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Title: Magnetosphere dynamics during the 14 November 2012 storm inferred from TWINS, AMPERE, Van Allen Probes, and BATS-R-US–CRCM

During the 14 November 2012 geomagnetic storm, the Van Allen Probes spacecraft observed a number of sharp decreases ("dropouts") in particle fluxes for ions and electrons of different energies. In this paper, we investigate the global magnetosphere dynamics and magnetosphere–ionosphere (M–I) coupling during the dropout events using multipoint measurements by Van Allen Probes, TWINS, and AMPERE together with the output of the two-way coupled global BATS-R-US–CRCM model. We find different behavior for two pairs of dropouts. For one pair, the same pattern was repeated: (1) weak nightside Region 1 and 2 Birkeland currents before and during the dropout; (2) intensification of Region 2 currents after the dropout; and (3) a particle injection detected by TWINS after the dropout. The model predicted similar behavior of Birkeland currents. TWINS low-altitude emissions demonstrated high variability during these intervals, indicating high geomagnetic activity in the near-Earth tail region. For the second pair of dropouts, the structure of both Birkeland currents and ENA emissions was relatively stable. The model also showed quasi-stationary behavior of Birkeland currents and simulated ENA emissions with gradual ring current buildup. We confirm that the first pair of dropouts was caused by large-scale motions of the OCB (open–closed boundary) during substormmore » activity. We show the new result that this OCB motion was associated with global changes in Birkeland (M–I coupling) currents and strong modulation of low-altitude ion precipitation. The second pair of dropouts is the result of smaller OCB disturbances not related to magnetospheric substorms. The local observations of the first pair of dropouts result from a global magnetospheric reconfiguration, which is manifested by ion injections and enhanced ion precipitation detected by TWINS and changes in the structure of Birkeland currents detected by AMPERE. This study demonstrates that multipoint measurements along with the global model results enable the reconstruction of a more complete system-level picture of the dropout events and provides insight into M–I coupling aspects that have not previously been investigated.« less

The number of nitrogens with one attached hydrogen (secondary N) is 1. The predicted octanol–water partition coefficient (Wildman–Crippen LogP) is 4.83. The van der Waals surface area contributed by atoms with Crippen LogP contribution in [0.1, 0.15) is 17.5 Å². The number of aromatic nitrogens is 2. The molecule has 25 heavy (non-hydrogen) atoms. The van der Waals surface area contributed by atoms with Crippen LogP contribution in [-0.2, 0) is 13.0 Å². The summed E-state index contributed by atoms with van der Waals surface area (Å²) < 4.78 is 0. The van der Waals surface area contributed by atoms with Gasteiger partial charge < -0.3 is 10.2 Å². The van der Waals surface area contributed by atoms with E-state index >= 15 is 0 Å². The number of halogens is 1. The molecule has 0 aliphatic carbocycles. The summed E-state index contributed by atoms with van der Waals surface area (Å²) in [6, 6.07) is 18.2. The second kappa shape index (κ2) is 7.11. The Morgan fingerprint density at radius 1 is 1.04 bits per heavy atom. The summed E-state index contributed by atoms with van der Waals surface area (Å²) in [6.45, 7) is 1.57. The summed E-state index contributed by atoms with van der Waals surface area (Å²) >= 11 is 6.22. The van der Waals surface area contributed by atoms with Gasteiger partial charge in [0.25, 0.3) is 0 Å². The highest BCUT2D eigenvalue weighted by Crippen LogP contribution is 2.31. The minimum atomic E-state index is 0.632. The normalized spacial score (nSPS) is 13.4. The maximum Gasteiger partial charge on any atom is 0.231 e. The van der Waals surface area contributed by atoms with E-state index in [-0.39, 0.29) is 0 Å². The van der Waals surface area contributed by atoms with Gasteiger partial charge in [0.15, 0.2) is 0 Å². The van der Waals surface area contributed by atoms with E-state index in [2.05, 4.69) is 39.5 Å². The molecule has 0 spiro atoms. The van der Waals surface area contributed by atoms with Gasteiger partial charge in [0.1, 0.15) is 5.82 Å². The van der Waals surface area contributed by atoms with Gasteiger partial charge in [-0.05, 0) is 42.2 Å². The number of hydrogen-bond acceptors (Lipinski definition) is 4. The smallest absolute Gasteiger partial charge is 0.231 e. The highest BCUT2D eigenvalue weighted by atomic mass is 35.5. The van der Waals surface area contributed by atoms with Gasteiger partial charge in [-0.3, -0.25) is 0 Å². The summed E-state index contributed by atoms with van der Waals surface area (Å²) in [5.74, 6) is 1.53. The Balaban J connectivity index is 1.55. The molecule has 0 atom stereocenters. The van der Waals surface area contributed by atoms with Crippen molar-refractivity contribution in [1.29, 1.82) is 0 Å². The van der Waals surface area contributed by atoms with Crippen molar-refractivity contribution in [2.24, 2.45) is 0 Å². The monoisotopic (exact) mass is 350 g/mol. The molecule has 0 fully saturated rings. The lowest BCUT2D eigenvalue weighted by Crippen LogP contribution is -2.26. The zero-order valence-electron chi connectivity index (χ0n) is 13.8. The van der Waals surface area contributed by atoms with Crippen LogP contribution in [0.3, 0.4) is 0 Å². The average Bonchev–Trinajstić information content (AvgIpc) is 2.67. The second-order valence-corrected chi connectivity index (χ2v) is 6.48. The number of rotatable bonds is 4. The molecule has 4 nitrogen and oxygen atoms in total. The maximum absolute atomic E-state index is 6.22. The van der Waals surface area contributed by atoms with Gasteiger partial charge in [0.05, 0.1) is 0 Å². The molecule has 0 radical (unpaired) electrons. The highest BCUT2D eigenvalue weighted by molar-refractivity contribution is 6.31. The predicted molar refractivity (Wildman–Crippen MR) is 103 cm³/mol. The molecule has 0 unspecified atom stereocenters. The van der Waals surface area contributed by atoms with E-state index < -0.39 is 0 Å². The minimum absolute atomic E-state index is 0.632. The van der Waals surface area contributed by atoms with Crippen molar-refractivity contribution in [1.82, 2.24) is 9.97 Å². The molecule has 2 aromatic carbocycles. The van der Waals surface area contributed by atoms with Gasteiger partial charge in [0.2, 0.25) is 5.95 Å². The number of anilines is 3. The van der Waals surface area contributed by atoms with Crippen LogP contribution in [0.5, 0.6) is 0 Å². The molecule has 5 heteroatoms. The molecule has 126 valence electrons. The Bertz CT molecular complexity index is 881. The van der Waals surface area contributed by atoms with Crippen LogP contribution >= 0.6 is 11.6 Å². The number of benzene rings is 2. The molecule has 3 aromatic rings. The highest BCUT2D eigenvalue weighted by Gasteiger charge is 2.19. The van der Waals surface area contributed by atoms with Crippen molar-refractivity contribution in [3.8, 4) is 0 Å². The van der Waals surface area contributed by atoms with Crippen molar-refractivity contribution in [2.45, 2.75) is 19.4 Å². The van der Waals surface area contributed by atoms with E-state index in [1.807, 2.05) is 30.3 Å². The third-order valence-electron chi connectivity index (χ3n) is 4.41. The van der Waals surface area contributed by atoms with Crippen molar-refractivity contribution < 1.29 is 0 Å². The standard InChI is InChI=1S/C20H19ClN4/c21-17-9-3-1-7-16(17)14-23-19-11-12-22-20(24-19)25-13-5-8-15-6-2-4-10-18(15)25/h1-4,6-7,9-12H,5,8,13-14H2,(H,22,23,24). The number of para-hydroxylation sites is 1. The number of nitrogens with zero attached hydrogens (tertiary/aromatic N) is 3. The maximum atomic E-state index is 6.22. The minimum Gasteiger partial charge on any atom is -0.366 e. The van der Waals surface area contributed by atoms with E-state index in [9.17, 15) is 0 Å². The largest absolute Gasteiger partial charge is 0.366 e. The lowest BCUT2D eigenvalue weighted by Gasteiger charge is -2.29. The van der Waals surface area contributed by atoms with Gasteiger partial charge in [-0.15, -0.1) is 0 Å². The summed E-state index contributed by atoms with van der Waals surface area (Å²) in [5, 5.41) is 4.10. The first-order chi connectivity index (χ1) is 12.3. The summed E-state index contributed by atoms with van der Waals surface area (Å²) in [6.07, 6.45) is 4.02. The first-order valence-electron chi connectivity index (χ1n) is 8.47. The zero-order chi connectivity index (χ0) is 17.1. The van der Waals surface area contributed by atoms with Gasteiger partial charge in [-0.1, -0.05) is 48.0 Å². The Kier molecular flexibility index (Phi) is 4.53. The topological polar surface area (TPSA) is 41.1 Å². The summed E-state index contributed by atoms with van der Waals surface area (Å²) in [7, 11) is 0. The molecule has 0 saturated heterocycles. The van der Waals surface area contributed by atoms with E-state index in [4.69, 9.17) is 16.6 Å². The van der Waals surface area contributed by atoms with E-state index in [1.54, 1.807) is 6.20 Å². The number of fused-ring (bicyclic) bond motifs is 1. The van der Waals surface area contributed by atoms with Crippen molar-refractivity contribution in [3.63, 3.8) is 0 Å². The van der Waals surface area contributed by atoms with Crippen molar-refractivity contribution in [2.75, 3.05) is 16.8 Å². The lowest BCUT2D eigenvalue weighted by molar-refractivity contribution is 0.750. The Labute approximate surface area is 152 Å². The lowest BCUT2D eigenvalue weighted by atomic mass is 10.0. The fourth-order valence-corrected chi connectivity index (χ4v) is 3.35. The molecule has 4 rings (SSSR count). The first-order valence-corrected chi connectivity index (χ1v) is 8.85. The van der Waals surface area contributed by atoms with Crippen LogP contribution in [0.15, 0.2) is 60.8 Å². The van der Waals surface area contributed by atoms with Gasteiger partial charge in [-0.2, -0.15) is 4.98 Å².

[1] ;  [2] ;  [3] ; ORCiD logo [3] ; ORCiD logo [2] ;  [4] ; ORCiD logo [5] ;  [5]
  1. NASA Goddard Space Flight Center (GSFC), Greenbelt, MD (United States). Heliophysics Science Division; Univ. of Maryland, College Park, MD (United States). Astronomy Dept.
  2. Univ. of Texas, San Antonio, TX (United States); Southwest Research Inst., San Antonio, TX (United States)
  3. NASA Goddard Space Flight Center (GSFC), Greenbelt, MD (United States). Heliophysics Science Division
  4. Princeton Plasma Physics Lab. (PPPL), Princeton, NJ (United States)
  5. Johns Hopkins Univ., Laurel, MD (United States). Applied Physics Lab.
Publication Date:
Accepted Manuscript
Journal Name:
Annales Geophysicae (Online)
Additional Journal Information:
Journal Name: Annales Geophysicae (Online); Journal Volume: 36; Journal Issue: 1; Journal ID: ISSN 1432-0576
European Geophysical Union
Research Org:
NASA Goddard Space Flight Center (GSFC), Greenbelt, MD (United States); Princeton Plasma Physics Lab. (PPPL), Princeton, NJ (United States)
Sponsoring Org:
USDOE; National Aeronautic and Space Administration (NASA)
Country of Publication:
United States
79 ASTRONOMY AND ASTROPHYSICS; magnetospheric physics; magnetosphere-ionosphere interactions; magnetospheric configuration and dynamics; space plasma physics; numerical simulation studies
OSTI Identifier: